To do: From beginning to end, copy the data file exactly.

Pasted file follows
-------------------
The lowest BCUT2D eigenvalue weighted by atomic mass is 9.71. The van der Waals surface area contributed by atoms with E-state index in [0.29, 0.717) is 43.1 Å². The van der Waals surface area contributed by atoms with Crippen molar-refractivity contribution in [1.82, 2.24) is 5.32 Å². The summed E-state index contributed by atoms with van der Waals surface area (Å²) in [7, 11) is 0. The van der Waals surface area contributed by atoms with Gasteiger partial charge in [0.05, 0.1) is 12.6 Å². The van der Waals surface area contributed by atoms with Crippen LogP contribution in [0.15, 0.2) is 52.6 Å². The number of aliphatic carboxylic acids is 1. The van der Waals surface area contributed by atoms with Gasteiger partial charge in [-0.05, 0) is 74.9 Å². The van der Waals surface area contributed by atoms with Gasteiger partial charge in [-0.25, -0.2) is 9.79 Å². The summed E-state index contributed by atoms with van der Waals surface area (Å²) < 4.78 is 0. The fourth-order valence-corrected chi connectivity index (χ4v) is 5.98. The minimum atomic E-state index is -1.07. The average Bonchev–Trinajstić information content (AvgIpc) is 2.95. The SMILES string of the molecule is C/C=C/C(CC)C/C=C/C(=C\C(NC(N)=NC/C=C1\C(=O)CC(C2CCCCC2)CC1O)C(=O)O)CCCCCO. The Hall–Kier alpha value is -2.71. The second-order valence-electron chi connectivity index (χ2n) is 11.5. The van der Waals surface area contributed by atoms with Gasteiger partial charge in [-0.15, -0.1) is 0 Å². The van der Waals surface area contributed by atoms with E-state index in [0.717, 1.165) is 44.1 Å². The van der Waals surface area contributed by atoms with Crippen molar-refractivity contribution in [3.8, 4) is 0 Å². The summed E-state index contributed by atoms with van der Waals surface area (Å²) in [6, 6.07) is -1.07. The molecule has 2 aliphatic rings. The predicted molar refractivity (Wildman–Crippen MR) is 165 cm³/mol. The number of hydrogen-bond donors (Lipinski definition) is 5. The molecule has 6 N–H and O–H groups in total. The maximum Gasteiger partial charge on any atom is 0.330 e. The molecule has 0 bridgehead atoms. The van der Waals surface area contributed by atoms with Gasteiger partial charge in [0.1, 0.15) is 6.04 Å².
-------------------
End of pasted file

The lowest BCUT2D eigenvalue weighted by atomic mass is 9.71. The van der Waals surface area contributed by atoms with E-state index in [0.29, 0.717) is 43.1 Å². The van der Waals surface area contributed by atoms with Crippen molar-refractivity contribution in [1.82, 2.24) is 5.32 Å². The summed E-state index contributed by atoms with van der Waals surface area (Å²) in [7, 11) is 0. The van der Waals surface area contributed by atoms with Gasteiger partial charge in [0.05, 0.1) is 12.6 Å². The van der Waals surface area contributed by atoms with Crippen LogP contribution in [0.15, 0.2) is 52.6 Å². The number of aliphatic carboxylic acids is 1. The van der Waals surface area contributed by atoms with Gasteiger partial charge in [-0.05, 0) is 74.9 Å². The van der Waals surface area contributed by atoms with Gasteiger partial charge in [-0.25, -0.2) is 9.79 Å². The summed E-state index contributed by atoms with van der Waals surface area (Å²) < 4.78 is 0. The fourth-order valence-corrected chi connectivity index (χ4v) is 5.98. The minimum atomic E-state index is -1.07. The average Bonchev–Trinajstić information content (AvgIpc) is 2.95. The SMILES string of the molecule is C/C=C/C(CC)C/C=C/C(=C\C(NC(N)=NC/C=C1\C(=O)CC(C2CCCCC2)CC1O)C(=O)O)CCCCCO. The Hall–Kier alpha value is -2.71. The second-order valence-electron chi connectivity index (χ2n) is 11.5. The van der Waals surface area contributed by atoms with Gasteiger partial charge in [-0.15, -0.1) is 0 Å². The van der Waals surface area contributed by atoms with E-state index in [0.717, 1.165) is 44.1 Å². The van der Waals surface area contributed by atoms with Crippen molar-refractivity contribution in [3.8, 4) is 0 Å². The summed E-state index contributed by atoms with van der Waals surface area (Å²) in [6, 6.07) is -1.07. The molecule has 2 aliphatic rings. The predicted molar refractivity (Wildman–Crippen MR) is 165 cm³/mol. The number of hydrogen-bond donors (Lipinski definition) is 5. The molecule has 6 N–H and O–H groups in total. The maximum Gasteiger partial charge on any atom is 0.330 e. The molecule has 0 bridgehead atoms. The van der Waals surface area contributed by atoms with Gasteiger partial charge in [0.1, 0.15) is 6.04 Å².